Weight Watchers CEO David Kirchhoff has a blog where he posts about his own experiences with the program, plus a few news items here and there that he relates to Weight Watchers. He's in maintenance, so his posts are, of course, not about struggles with weight, but the blog seems like an attempt to humanize the Weight Watchers leadership. Until reading his blog I never really thought much about who was in charge of Weight Watchers, and just pictured a stainless steel building at the top of a mountain filled with nutritionists and scientists in silver jumpsuits who were always testing foods and sending orders down from on high, "Henceforth, no Set Points for avocados!" Or something like that.
On a relatively innocuous blog post about the new USDA food guidelines, Kirchoff got dozens of comments from people struggling with Points Plus, people who said they had been doing great on Momentum but started gaining weight or at least not losing when the new program came along. I'm fascinated by this because I can't claim, like they can, that I'm following it to the letter and it's not working for me. I follow it really well on Mondays and Tuesdays, sort of halfheartedly Wednesdays and Thursdays, and then fall out of the boat every Friday and get back in sometime Sunday evening. Amazingly, this doesn't work well.
It would be easy to write off the people who say it isn't working for them as being in my tipsy little boat, but I don't think it can be true for all of them. I think that at least some of them must be telling the truth, so I have been trying to read between the lines and figure out what kind of person is struggling. This, by the way, is what I think Weight Watchers should do -- get some members to volunteer to share their journals and do some serious troubleshooting so they know what is going on. I think that the people struggling probably fall into one of a few categories.
1. They were at the low end of the Points range before the new program. On Momentum, the lowest daily points target was 18. Now it's 29. That had to feel like a terrifying switch for people who were used to a very regimented, tightly-controlled food plan. At 18 points a day, a person would just barely be able to get in all the Good Health Guidelines if she planned everything out very carefully and stuck to a tried-and-true plan. These could very well have been the people who never used their weekly points allowance. If they had gotten their bodies used to a very low calorie intake, they could very well be gaining now that they have more points to work with. Sure, some things (like oatmeal) have more points on the new plan but others (butter) have the same. Plus, fruit is now zero points. It's possible that the new plan is like getting to eat twice as many points all of a sudden, which could really be scary for someone who likes to keep things in tight control.
2. They like high-carb foods. This would be on the other end of the spectrum from #1, probably. I was unpleasantly surprised by how some of the foods I liked had changed with the new points values. Bread, granola bars, and even popcorn all have more points now. Things that many Weight Watchers relied on, like 2 point bars and sandwich thins, suddenly aren't such good choices. Even though the points allowance is higher, if I have a day where I eat a second serving of those Kashi crackers, I struggle for the rest of the day. Obviously, the message of the new program is to change some of those food habits, but it's not surprising that some members would find the change a struggle.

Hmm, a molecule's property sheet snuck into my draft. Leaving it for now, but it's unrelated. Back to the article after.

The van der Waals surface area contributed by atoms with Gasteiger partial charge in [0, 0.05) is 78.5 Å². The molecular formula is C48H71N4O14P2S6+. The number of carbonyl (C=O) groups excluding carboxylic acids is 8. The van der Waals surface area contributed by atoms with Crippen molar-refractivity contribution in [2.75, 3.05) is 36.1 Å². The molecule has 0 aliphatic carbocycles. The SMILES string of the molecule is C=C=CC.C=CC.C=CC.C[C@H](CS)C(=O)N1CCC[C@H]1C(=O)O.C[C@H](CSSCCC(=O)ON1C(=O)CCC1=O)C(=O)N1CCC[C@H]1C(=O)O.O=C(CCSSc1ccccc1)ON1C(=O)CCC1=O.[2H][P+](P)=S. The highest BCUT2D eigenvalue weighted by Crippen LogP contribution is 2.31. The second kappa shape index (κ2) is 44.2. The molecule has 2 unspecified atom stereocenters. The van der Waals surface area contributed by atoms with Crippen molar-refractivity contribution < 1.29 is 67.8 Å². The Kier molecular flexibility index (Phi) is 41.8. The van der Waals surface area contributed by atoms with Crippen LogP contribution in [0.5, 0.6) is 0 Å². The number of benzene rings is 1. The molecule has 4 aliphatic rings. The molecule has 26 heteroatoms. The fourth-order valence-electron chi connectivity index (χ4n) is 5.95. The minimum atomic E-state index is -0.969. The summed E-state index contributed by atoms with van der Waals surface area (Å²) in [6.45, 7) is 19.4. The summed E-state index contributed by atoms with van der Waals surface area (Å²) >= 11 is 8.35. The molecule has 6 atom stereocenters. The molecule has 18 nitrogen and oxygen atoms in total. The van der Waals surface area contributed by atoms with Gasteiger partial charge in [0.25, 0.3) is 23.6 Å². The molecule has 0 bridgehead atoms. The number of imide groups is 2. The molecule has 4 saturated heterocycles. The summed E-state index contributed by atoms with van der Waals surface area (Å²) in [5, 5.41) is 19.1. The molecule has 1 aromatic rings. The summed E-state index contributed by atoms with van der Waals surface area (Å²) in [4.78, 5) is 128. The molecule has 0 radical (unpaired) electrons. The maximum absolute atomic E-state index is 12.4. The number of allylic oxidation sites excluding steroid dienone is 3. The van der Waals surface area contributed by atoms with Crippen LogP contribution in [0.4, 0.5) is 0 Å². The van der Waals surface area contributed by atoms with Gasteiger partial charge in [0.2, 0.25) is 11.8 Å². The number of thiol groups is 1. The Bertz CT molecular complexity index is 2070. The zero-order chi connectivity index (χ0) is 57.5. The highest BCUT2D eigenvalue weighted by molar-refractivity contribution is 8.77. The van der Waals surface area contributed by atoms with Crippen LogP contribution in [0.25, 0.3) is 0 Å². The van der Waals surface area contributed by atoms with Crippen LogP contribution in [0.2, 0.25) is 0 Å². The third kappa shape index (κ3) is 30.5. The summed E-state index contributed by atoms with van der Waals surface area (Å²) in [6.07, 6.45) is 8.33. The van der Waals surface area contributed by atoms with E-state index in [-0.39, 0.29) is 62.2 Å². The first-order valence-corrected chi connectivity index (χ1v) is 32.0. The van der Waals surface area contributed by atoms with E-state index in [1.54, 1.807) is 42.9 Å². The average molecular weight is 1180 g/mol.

3. They are stuck eating on the run. One thing that I notice with Points Plus: The foods that take a while to cook, like beans and whole grains, are still a points bargain. But if you're trying to grab something quick on your way out the door or are stuck at an all-day work meeting where your only options are the buffet lunch or the vending machine, you're in big trouble. Obviously that's because the kinds of foods that are easy to get on the run: processed carbs, sweets, etc., are not great choices. But they are even "worse" with the new points than they used to be. I had a recent meeting where a boxed lunch was provided: A sandwich, chips, a little cup of pasta salad, and a cookie. No fruit, and I only had veggies because I had asked for a vegetarian sandwich. There wasn't much food there and it wasn't at all filling, so I had the choice of blowing half my points allowance or being hungry. I ate the whole lunch and was still hungry. Next time I need to plan ahead and bring my own fruit, veggies, and yogurt so I can skip the chips, cookie, and pasta salad. Conferences are even worse because you're usually eating three catered meals a day and the choices are so limited.
4. They aren't crazy about fruits and vegetables. Weight Watchers relies pretty heavily on those zero-point foods to fill members up. I don't think that a Weight Watchers points allowance is really a lot of food, despite what group #1 thinks. If you can't use those zero-point foods to fill in, you're going to be pretty hungry.
5. They are misinterpreting something about the plan. One of the commenters called the plan "Atkins Lite" because of the changes to the points values of high-carb foods. I have people in my meetings who are doing the program that way, too, snacking on hard-boiled eggs and cutting out all breads and grains. Our leader said she found that someone was counting those little plastic cups of fruit in "lite" syrup as a zero-points fruit, and when they did the math, they were fairly high in points. I could imagine that there are all kinds of places where people who didn't read carefully are making errors.
Like I said, I'm struggling too but I place the blame firmly on my own shoulders and not Weight Watchers, but I would be interested to see if my theories are right. What are you finding challenging about the new Points Plus plan?